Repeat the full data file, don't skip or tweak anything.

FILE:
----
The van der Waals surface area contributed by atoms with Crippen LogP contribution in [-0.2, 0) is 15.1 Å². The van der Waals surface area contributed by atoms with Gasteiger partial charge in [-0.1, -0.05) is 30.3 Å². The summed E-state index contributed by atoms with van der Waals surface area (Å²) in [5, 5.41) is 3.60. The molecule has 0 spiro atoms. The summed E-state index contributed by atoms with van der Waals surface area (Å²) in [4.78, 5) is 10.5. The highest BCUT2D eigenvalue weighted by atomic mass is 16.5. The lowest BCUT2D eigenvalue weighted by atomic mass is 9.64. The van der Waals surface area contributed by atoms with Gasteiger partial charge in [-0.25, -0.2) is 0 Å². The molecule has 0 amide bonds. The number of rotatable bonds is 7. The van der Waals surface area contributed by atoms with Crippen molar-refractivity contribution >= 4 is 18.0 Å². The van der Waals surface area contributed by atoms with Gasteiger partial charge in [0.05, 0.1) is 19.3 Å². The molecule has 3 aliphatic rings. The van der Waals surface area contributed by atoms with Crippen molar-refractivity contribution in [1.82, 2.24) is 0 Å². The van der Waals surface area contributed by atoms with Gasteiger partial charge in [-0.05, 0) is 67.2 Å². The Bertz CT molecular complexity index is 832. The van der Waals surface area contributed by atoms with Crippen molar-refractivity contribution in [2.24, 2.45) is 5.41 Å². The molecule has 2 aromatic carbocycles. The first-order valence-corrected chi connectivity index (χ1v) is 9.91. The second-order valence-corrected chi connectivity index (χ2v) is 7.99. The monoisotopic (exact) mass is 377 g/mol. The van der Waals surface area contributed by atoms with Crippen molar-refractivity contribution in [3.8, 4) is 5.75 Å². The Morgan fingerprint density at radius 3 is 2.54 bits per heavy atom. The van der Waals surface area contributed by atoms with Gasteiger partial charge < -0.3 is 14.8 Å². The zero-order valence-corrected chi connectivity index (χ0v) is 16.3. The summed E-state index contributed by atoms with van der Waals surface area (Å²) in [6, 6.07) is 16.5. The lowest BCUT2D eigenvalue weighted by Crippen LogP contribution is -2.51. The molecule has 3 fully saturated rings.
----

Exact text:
The van der Waals surface area contributed by atoms with Crippen LogP contribution in [-0.2, 0) is 15.1 Å². The van der Waals surface area contributed by atoms with Gasteiger partial charge in [-0.1, -0.05) is 30.3 Å². The summed E-state index contributed by atoms with van der Waals surface area (Å²) in [5, 5.41) is 3.60. The molecule has 0 spiro atoms. The summed E-state index contributed by atoms with van der Waals surface area (Å²) in [4.78, 5) is 10.5. The highest BCUT2D eigenvalue weighted by atomic mass is 16.5. The lowest BCUT2D eigenvalue weighted by atomic mass is 9.64. The van der Waals surface area contributed by atoms with Gasteiger partial charge in [-0.25, -0.2) is 0 Å². The molecule has 0 amide bonds. The number of rotatable bonds is 7. The van der Waals surface area contributed by atoms with Crippen molar-refractivity contribution >= 4 is 18.0 Å². The van der Waals surface area contributed by atoms with Gasteiger partial charge in [0.05, 0.1) is 19.3 Å². The molecule has 3 aliphatic rings. The van der Waals surface area contributed by atoms with Crippen molar-refractivity contribution in [1.82, 2.24) is 0 Å². The van der Waals surface area contributed by atoms with Gasteiger partial charge in [-0.05, 0) is 67.2 Å². The Bertz CT molecular complexity index is 832. The van der Waals surface area contributed by atoms with Crippen molar-refractivity contribution in [2.24, 2.45) is 5.41 Å². The molecule has 2 aromatic carbocycles. The first-order valence-corrected chi connectivity index (χ1v) is 9.91. The second-order valence-corrected chi connectivity index (χ2v) is 7.99. The monoisotopic (exact) mass is 377 g/mol. The van der Waals surface area contributed by atoms with Crippen molar-refractivity contribution in [3.8, 4) is 5.75 Å². The Morgan fingerprint density at radius 3 is 2.54 bits per heavy atom. The van der Waals surface area contributed by atoms with Gasteiger partial charge < -0.3 is 14.8 Å². The zero-order valence-corrected chi connectivity index (χ0v) is 16.3. The summed E-state index contributed by atoms with van der Waals surface area (Å²) in [6, 6.07) is 16.5. The lowest BCUT2D eigenvalue weighted by Crippen LogP contribution is -2.51. The molecule has 3 fully saturated rings.